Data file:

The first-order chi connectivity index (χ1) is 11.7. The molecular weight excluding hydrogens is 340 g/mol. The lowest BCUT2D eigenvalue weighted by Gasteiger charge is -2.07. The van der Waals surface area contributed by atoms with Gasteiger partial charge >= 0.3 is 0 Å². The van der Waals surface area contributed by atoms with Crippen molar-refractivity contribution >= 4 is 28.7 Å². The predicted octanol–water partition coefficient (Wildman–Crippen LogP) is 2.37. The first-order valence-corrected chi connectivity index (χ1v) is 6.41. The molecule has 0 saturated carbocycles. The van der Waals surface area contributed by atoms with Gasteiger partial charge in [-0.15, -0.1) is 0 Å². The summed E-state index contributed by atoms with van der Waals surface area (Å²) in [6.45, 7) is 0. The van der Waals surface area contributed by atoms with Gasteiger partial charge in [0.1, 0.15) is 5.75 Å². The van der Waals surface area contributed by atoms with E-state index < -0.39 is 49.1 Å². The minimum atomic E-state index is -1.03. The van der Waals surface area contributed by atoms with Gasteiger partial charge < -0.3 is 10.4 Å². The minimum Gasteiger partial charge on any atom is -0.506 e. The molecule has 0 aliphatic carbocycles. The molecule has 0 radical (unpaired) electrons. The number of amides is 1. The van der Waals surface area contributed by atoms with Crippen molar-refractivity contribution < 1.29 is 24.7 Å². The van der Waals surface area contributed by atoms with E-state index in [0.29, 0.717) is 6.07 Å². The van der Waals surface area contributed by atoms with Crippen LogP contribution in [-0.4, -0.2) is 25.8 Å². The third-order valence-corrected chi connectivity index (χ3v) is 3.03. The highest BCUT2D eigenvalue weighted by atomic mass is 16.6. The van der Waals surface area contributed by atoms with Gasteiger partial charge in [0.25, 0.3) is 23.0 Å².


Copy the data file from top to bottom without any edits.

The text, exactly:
The first-order chi connectivity index (χ1) is 11.7. The molecular weight excluding hydrogens is 340 g/mol. The lowest BCUT2D eigenvalue weighted by Gasteiger charge is -2.07. The van der Waals surface area contributed by atoms with Gasteiger partial charge >= 0.3 is 0 Å². The van der Waals surface area contributed by atoms with Crippen molar-refractivity contribution >= 4 is 28.7 Å². The predicted octanol–water partition coefficient (Wildman–Crippen LogP) is 2.37. The first-order valence-corrected chi connectivity index (χ1v) is 6.41. The molecule has 0 saturated carbocycles. The van der Waals surface area contributed by atoms with Gasteiger partial charge in [-0.15, -0.1) is 0 Å². The summed E-state index contributed by atoms with van der Waals surface area (Å²) in [6.45, 7) is 0. The van der Waals surface area contributed by atoms with Gasteiger partial charge in [0.1, 0.15) is 5.75 Å². The van der Waals surface area contributed by atoms with E-state index < -0.39 is 49.1 Å². The minimum atomic E-state index is -1.03. The van der Waals surface area contributed by atoms with Gasteiger partial charge < -0.3 is 10.4 Å². The minimum Gasteiger partial charge on any atom is -0.506 e. The molecule has 0 aliphatic carbocycles. The molecule has 0 radical (unpaired) electrons. The number of amides is 1. The van der Waals surface area contributed by atoms with Crippen molar-refractivity contribution < 1.29 is 24.7 Å². The van der Waals surface area contributed by atoms with E-state index in [0.29, 0.717) is 6.07 Å². The van der Waals surface area contributed by atoms with Crippen LogP contribution in [-0.4, -0.2) is 25.8 Å². The third-order valence-corrected chi connectivity index (χ3v) is 3.03. The highest BCUT2D eigenvalue weighted by atomic mass is 16.6. The van der Waals surface area contributed by atoms with Gasteiger partial charge in [0.25, 0.3) is 23.0 Å².